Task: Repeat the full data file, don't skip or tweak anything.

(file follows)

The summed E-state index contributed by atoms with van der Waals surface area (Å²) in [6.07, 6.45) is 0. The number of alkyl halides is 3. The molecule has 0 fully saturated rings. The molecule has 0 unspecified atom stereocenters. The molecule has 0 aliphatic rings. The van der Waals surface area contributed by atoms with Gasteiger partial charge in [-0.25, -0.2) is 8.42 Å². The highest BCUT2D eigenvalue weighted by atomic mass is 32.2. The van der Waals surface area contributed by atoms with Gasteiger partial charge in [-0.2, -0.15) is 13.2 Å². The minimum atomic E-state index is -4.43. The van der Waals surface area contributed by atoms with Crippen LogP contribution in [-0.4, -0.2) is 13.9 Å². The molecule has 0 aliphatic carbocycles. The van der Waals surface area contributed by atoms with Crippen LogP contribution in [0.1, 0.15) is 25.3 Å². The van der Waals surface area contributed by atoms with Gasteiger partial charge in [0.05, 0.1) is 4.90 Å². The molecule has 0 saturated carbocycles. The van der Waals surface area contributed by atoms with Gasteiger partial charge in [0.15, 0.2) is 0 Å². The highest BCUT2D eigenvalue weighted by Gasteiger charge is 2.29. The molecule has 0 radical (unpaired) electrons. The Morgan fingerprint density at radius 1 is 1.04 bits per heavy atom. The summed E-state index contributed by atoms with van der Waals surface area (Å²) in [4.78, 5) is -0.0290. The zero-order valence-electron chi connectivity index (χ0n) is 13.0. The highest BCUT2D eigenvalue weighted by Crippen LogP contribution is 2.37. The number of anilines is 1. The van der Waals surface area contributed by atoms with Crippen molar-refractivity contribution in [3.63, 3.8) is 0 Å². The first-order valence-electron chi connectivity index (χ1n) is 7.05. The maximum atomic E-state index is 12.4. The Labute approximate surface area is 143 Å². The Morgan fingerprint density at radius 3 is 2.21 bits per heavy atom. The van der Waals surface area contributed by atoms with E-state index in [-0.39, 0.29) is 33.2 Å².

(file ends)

The summed E-state index contributed by atoms with van der Waals surface area (Å²) in [6.07, 6.45) is 0. The number of alkyl halides is 3. The molecule has 0 fully saturated rings. The molecule has 0 unspecified atom stereocenters. The molecule has 0 aliphatic rings. The van der Waals surface area contributed by atoms with Gasteiger partial charge in [-0.25, -0.2) is 8.42 Å². The highest BCUT2D eigenvalue weighted by atomic mass is 32.2. The van der Waals surface area contributed by atoms with Gasteiger partial charge in [-0.2, -0.15) is 13.2 Å². The minimum atomic E-state index is -4.43. The van der Waals surface area contributed by atoms with Crippen LogP contribution in [-0.4, -0.2) is 13.9 Å². The molecule has 0 aliphatic carbocycles. The van der Waals surface area contributed by atoms with Crippen LogP contribution in [0.1, 0.15) is 25.3 Å². The van der Waals surface area contributed by atoms with Gasteiger partial charge in [0.05, 0.1) is 4.90 Å². The molecule has 0 saturated carbocycles. The van der Waals surface area contributed by atoms with Gasteiger partial charge in [0.15, 0.2) is 0 Å². The highest BCUT2D eigenvalue weighted by Gasteiger charge is 2.29. The molecule has 0 radical (unpaired) electrons. The Morgan fingerprint density at radius 1 is 1.04 bits per heavy atom. The summed E-state index contributed by atoms with van der Waals surface area (Å²) in [4.78, 5) is -0.0290. The zero-order valence-electron chi connectivity index (χ0n) is 13.0. The highest BCUT2D eigenvalue weighted by Crippen LogP contribution is 2.37. The number of anilines is 1. The van der Waals surface area contributed by atoms with Crippen molar-refractivity contribution in [3.63, 3.8) is 0 Å². The first-order valence-electron chi connectivity index (χ1n) is 7.05. The maximum atomic E-state index is 12.4. The Labute approximate surface area is 143 Å². The Morgan fingerprint density at radius 3 is 2.21 bits per heavy atom. The van der Waals surface area contributed by atoms with E-state index in [-0.39, 0.29) is 33.2 Å².